The Three Mile Island disaster was the first major nuclear disaster in the United States.   The accident at TMI served as a wake-up call to both the public and nuclear regulatory agencies, who struggled to properly communicate throughout the incident.  After the investigation, the full scope of the damage was revealed; Unit 2 partially melted down, and a small amount of radiation was released into the atmosphere.  The surrounding region can count itself lucky that more radiation didn’t escape, as the levels measured inside the reactor vessel could kill a human in minutes.

Nuclear accident movie The China Syndrome, released just days before the TMI accident.  Source

Shortly after the accident, the public responded with protests.  A wave of anti-nuclear sentiment circulated throughout popular culture and the media, which was enhanced by the film The China Syndrome which was released just days prior to the TMI accident. Worse yet, the plot of The China Syndrome mirrored events at Three Mile Island with disturbing congruence.

Anti-nuclear protest in September of 1979. Source

Fortunately, a mixture of public outcry and regulatory necessity caused changes to be made.  Communications systems between engineers, regulators and reactor operators were updated.  Eventually, a line was established connecting the control rooms of every nuclear power plant in the nation, allowing engineers to communicate with each other if problems occurred.  Another issue that was ironed out after the incident was the Abbot and Costello-like ‘who’s in charge’ debacle.  In short, dozens of different individuals and agencies couldn’t really figure out who was supposed to be doing what during the incident.  To rectify this, special entities were assigned to manage nuclear accidents if and when they occur, and a clear chain-of-command was established to avoid confusion. Guidelines were also put in place for dealing with reporters and local public officials.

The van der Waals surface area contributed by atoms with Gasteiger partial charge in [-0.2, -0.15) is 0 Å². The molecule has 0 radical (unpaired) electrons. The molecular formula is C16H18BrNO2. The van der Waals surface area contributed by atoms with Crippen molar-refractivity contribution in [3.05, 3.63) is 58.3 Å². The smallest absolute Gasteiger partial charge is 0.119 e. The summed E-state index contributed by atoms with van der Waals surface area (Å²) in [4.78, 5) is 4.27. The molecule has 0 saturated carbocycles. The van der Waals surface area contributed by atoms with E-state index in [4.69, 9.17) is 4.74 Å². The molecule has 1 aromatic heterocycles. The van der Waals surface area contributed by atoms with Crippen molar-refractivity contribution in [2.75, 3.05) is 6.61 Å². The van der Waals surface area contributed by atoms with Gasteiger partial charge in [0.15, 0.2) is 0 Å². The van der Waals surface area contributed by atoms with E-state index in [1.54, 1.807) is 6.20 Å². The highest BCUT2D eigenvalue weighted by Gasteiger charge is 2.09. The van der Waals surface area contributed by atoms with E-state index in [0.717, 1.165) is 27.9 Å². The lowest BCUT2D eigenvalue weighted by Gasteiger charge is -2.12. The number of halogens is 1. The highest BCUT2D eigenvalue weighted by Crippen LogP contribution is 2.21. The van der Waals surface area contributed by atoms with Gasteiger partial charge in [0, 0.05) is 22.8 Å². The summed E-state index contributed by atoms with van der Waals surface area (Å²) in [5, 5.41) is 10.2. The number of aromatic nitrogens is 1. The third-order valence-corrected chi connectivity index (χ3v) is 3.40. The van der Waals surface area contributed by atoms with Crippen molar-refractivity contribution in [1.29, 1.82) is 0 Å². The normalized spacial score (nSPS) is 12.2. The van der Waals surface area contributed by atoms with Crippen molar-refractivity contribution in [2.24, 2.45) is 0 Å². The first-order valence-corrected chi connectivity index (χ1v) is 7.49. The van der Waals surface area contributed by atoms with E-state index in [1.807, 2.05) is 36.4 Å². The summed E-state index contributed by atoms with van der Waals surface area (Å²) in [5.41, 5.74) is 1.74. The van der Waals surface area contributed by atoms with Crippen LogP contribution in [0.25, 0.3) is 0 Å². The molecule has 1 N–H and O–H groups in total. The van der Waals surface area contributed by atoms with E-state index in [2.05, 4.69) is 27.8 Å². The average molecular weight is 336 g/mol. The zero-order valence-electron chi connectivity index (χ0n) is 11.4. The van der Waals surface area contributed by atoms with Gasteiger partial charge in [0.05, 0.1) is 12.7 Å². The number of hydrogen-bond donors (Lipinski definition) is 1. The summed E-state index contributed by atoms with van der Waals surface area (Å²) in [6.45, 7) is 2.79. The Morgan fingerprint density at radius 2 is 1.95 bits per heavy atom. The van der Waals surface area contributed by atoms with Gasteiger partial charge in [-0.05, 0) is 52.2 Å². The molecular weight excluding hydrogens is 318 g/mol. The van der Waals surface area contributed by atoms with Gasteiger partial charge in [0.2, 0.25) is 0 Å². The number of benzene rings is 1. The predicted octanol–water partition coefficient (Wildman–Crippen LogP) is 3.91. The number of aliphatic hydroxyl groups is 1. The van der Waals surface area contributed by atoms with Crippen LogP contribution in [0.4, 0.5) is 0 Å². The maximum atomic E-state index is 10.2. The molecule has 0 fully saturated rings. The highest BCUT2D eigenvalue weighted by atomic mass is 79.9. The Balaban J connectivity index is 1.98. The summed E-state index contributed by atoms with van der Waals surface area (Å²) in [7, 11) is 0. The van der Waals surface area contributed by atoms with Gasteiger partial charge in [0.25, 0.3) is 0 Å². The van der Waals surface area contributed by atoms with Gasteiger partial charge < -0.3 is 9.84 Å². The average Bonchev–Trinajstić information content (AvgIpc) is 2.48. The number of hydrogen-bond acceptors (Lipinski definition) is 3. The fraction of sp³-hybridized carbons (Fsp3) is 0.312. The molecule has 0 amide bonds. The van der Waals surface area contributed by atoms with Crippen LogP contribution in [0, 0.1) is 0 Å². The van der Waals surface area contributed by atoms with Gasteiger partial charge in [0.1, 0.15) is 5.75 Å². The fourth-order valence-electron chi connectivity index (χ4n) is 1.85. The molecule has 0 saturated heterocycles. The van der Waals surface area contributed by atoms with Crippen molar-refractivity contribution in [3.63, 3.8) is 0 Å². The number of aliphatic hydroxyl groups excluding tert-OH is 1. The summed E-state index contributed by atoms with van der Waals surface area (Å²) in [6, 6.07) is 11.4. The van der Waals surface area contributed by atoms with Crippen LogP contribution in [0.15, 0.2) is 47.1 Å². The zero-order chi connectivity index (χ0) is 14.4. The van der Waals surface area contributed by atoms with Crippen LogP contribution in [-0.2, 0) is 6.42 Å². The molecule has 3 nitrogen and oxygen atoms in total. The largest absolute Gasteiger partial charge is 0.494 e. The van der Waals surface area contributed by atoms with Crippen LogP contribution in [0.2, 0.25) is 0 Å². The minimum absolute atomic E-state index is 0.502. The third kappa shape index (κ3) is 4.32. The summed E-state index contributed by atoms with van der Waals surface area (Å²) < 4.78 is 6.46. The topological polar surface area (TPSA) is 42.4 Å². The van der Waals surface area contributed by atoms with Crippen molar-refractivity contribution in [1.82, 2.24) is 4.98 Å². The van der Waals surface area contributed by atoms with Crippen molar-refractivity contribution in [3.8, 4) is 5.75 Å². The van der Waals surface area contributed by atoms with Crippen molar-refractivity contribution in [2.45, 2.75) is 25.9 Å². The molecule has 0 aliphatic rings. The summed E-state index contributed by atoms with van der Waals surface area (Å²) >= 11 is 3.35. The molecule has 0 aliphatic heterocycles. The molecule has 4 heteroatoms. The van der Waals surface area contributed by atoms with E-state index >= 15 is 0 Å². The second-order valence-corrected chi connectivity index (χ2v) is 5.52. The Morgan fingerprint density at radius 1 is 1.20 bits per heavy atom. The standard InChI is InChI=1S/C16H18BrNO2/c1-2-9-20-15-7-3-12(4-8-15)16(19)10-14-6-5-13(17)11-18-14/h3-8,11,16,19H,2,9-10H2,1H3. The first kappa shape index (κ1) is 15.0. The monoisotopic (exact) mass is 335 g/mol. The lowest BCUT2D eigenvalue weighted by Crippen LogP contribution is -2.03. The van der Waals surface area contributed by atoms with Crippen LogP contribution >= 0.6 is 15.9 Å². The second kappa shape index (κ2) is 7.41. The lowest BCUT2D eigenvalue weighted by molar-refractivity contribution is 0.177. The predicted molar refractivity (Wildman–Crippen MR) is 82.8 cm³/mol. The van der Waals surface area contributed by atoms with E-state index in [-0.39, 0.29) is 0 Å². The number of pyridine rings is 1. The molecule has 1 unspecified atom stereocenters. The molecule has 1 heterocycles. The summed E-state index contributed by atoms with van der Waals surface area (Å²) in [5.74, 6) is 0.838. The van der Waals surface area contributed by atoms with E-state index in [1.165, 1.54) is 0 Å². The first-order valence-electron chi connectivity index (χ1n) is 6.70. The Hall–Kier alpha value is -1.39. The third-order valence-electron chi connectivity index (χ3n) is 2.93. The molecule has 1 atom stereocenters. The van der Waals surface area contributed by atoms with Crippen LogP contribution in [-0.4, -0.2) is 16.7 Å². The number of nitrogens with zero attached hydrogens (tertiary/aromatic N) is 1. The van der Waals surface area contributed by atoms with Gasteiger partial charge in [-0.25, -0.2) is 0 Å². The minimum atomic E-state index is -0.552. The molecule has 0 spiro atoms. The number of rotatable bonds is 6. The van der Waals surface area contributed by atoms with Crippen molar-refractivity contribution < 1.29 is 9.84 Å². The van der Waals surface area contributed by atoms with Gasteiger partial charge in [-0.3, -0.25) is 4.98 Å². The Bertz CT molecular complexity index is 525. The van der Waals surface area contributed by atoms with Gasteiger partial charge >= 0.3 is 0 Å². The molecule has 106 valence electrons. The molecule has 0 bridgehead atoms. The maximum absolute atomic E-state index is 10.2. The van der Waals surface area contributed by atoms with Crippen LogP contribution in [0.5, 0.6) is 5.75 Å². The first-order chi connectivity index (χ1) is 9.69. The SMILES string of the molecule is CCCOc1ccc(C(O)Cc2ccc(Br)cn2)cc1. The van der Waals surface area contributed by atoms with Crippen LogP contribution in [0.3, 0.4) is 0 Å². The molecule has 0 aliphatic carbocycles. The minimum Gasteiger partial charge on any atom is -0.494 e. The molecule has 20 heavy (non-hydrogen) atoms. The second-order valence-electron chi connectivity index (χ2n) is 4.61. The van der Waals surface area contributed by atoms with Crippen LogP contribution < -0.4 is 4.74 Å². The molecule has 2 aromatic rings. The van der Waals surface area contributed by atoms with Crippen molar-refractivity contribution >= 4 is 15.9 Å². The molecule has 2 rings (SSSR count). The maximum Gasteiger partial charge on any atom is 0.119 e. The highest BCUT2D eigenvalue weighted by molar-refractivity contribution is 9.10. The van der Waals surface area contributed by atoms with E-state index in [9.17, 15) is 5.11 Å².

Plaque dedicated to the TMI nuclear accident; cooling towers for the plant’s only operating reactor (Unit 1) visible in the background.  Source

In 2009, the Nuclear Regulatory Commission (NRC) approved the plant’s request for license renewal, extending it 20 years.  Currently, only Unit 1 remains active, as Unit 2 sits inoperable just as it did in 1979.  To date, the clean-up of Unit 2 had already started, and according to Wikipedia:

“The TMI-2 reactor has been permanently shut down with the reactor coolant system drained, the radioactive water decontaminated and evaporated, radioactive waste shipped off-site, reactor fuel and core debris shipped off-site to a Department of Energy facility, and the remainder of the site being monitored.”

This was very good news for the surrounding area, and for the reputation of the Nuclear Power industry.  What will eventually be done with all nuclear waste is a different discussion entirely, but for now, the people responsible for cleaning up mankind’s mechanical mistakes made the right choice by decontamination the reactor.

Empty playground in sight of the power station.  Source


Though the plant is technically allowed to operate until 2029, doubts have been cast by lawmakers and Pennsylvania residents for years.  Many wish to see the plant continue operating, even past the scheduled 2029 license expiration; a sentiment mirrored by supporters of the nation’s many other ageing ‘nuke’ plants.  Generally, supporters of the plant believe climate change is a more pressing issue than the threat of nuclear disaster, and lobbyists are pushing the issue on either side.

According to Excelon, the company responsible for Three Mile Island and its operation, decommissioning of the plant could take up to sixty years.  Some speculate that the company wants to intentionally draw out the process for as long as possible; but for opponents of nuclear power, the prospect the plant standing for nearly a century after the accident seems grim.

TMI in 1979.  Source

The future of nuclear power is uncertain.  A valuable lesson can be learned from the Three Mile Island disaster; man participates in a delicate dance with machine, and walks a fine line between magnificent power and unimaginable destruction.


Click Here to read Part 1 of this article.

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